Weather watching

GCube, the renewable energy sector insurance underwriter, has launched a new Weather Risk Transfer mechanism to provide renewable energy project owners with a means to mitigate the financial impact of resource volatility. In this case the product covers wind and rain – or perhaps more accurately, a lack thereof.

According to GCube, the product has emerged from a number of high-profile anomalies in established hydroelectric and wind power markets that have raised industry awareness of the impact of extraordinary weather patterns on long and short-term project performance and profitability.

Certainly, in the past year long-term drought and low rainfall conditions in Brazil, California and elsewhere have had a significant impact on hydroelectric generation. Meanwhile, GCube notes that utilities and operators in the US wind market have been feeling the impact of the lowest first quarter wind speeds since records began – with low wind speeds apparently set to continue throughout the remainder of 2015.

As a consequence, generators reliant on these naturally variable resources are seeking to transfer weather risk to a third party by means of a financial hedge – a mechanism that offers compensation in the event of below par resource availability to guarantee a floor on financial performance.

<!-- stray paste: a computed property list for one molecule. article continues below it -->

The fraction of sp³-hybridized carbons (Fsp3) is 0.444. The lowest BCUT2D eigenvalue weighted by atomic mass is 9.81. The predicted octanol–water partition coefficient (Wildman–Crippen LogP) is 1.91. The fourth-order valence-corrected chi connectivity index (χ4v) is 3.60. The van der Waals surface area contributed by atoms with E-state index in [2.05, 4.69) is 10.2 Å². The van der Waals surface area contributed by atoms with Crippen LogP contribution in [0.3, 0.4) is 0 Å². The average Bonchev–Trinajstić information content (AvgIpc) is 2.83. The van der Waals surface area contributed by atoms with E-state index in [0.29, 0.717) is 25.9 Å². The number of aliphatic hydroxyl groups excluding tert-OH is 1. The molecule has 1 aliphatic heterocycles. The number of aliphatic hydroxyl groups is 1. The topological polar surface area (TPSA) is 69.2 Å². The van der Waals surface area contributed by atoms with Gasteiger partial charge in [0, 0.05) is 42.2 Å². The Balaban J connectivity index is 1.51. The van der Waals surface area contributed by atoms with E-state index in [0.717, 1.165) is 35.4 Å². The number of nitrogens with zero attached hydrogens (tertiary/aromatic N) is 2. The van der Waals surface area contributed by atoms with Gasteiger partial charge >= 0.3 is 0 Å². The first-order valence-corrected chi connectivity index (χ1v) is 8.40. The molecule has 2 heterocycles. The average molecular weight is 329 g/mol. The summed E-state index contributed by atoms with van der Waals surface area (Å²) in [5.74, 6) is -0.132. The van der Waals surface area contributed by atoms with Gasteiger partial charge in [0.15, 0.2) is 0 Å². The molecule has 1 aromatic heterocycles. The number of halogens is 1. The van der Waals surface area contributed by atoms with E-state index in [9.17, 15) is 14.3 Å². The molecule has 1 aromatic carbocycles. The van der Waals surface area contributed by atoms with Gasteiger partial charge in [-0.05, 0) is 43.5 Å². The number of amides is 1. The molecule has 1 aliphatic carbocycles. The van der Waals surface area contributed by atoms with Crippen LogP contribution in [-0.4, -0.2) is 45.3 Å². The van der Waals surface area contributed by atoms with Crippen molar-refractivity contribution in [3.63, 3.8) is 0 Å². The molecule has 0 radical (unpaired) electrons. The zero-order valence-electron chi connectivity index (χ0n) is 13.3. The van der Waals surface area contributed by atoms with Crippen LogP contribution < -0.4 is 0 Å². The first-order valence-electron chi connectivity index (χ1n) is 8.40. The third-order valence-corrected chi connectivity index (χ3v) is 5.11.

Charlie Richardson, Senior Underwriter at GCube, explains: “Weather risk exposure is simultaneously an issue for the wind and hydroelectric industries at large and a project-specific concern for individual operators. That’s why each hedge contract and its delivery mechanism needs to be tailored specifically to the buyer’s needs, on the basis of reliable local data. Now that this data has become more widely available, we are able to start offering investors and project stakeholders in the wind and hydroelectric energy sectors a means of managing underperformance and its associated financial risk.”

The new products emerging from the insurance industry coincide with the commercial launch of a new wind-hydropower system on the Spanish-administered island of El Hierro in the Canary Islands, off the coast of Morocco.

Designed with the aim of making the island of 10,000 people the first to be able to supply its entire electricity demand using renewable energy, the EUR65 million project comprises a pumped storage system with an upper reservoir of 380,000 m3 located in the ‘La Caldera’ volcanic crater. Pumping plant comprising of two 1500 kW pump sets and six 500 kW pump sets – a total of 6 MW – will supply water to the upper reservoir for later use in a hydropower plant featuring four Pelton turbines of 2,830 kW each – a total 11.32 MW. In addition the system features five Enercon wind turbines with 2.3 MW of power each, a total of 11.5 MW, which powers the pumping system during periods when there is an excess of power.

And so it seems that while the financial engineering sector is hedging volatility with financial instruments, the island of El Hierro is using wind and hydropower to hedge the inherent volatility in each other. The effective result is the same – continued investment in the global hydropower sector and a continued shift towards a stable, low cost and low-carbon energy system.

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David Appleyard formerly was the Chief Editor, HRW-Hydro Review Worldwide.

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